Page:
I Capture the Castle by Dodie Smith – Quirky, Young Adultish and a Classic
21st June, 2016
From the creator of The 101 Dalmatians and Cruella de Vil, is a story about a young girl in a castle – this is Smith at her finest, snarky yet real. I am one of the few who read this book recently, as an adult and I must admit it was one of the best decisions I made in my reading life.
Cassandra Mortmain and her family live in a crumbling castle with finances so bad that they buy food by selling their remaining furniture. The unexpected arrival of the rich American brothers who have inherited the neighbouring home, sends Rose into a fever of husband-hunting. But does she find the right guy? Does Cassandra fall in love? Does the entry of the Americans make things better for the Mortmain family or were they better off living in poverty?
I Capture the Castle is a book filled with hilarious moments and subtle thoughts looming in the mind of a teenage girl. This one is definitely a fun read.
1. “I WRITE THIS SITTING IN THE KITCHEN SINK”
The opening line “I write this sitting in the kitchen sink” pulls you right into the novel. You are confused. Why would someone sit in a kitchen sink? Why is she writing in the sink? Is something wrong? Why would she write if something is? Or is everything okay? Why would one sit in a sink if all is well? You cannot ignore that sudden rush of bookish blood through your body and not continue reading.
Also 99.9% of the fans of this book will talk about this sentence (and that includes me).
2. THE CHARACTERS :
The book has the quirkiest characters ever. Cassandra (our seventeen year old diary writer), her sister Rose (whose sole ambition is to marry a rich guy), her step mother, Topaz (ex- model who is known for roaming around naked on the grounds), her father (eccentric, unproductive novelist who has written nothing after one modernist best seller and isn’t concerned about the household in the least bit), Stephen (the adopted handsome live-in-help who is hopelessly in love with Cassandra and copies love poems to her from books). And oh! There is a dog named Heloise and a cat named Alecard. What more can you want?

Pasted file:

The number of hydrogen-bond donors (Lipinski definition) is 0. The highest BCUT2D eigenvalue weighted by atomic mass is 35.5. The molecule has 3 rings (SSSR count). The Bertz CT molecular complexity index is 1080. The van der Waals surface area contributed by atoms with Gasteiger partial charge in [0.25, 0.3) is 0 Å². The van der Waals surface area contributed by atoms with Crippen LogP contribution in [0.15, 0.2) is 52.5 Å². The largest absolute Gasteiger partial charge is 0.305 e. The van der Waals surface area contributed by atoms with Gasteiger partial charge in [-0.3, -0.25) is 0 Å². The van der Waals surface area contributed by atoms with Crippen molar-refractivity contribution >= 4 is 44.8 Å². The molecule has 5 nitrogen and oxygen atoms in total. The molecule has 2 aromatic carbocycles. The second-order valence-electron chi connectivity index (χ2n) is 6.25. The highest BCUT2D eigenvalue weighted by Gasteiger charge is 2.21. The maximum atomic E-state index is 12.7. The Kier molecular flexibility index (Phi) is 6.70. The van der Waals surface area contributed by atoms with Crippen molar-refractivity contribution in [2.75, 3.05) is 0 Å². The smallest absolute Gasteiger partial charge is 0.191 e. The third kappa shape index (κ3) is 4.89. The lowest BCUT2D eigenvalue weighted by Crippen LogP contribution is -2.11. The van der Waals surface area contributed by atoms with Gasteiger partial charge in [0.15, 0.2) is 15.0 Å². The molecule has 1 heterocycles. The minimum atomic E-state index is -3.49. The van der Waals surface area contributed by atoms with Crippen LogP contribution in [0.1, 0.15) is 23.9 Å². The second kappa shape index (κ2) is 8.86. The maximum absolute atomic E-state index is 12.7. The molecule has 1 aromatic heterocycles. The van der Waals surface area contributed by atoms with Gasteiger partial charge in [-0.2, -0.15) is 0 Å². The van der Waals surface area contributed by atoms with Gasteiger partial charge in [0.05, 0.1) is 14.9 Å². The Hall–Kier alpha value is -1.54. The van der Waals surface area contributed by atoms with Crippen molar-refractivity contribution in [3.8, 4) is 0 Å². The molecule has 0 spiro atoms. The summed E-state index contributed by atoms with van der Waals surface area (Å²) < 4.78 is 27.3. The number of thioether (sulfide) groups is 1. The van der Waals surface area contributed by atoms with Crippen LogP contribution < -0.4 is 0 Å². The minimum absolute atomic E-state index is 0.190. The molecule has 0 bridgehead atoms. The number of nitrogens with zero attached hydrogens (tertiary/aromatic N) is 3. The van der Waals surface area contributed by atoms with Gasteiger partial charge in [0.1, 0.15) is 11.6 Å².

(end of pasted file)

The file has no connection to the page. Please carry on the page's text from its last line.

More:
3. AMERICANS VS ENGLISH :
The flavor of Cassandra’s diary changes when they get new landlords in the form of two American brothers. The clash between the American and British style of speaking, mannerisms and even table manners (OH! YES) are hilarious.
4. MIDSUMMER EVE :
Every year, on Midsummer Eve, Cassandra holds rites at the foot of the tower. They include spell casting around a volatile fire, chanting and dancing. Now, how can anyone resist that?
WHY IT WILL APPEAL TO YA LOVERS :
Of course I Capture the Castle is a YA novel. Here is why YA fans will love it.
The whole story happens in a HUGE castle in the Sussex countryside. There is a moat, there is a tower, there are cold dingy rooms and there are spacious unfurnished ones. Also, the book boasts of every kind of moments – the creepy fearful ones, the romantic tug-your-heart string ones and also the ones that will break your heart.
2. IMPORTANT QUESTIONS AND WORDS OF WISDOM :
Would you be an Emily or Charlotte Bronte? Do you know speed writing? Why is summer mist romantic and autumn mist just sad?
“And no bathroom on earth will make up for marrying a bearded man you hate.”
Yes, Cassandra is full of thoughts. And she writes them all.
3. CASSANDRA IS NASTY :
Don’t get me wrong. She is nasty because she is so truthful in her writing. She writes about everything, her shortcomings, her fears and the mindset of the unusual inhabitants of the castle. This is one of the few books out there written as a journal and reads like an honest unedited diary of a teenage girl.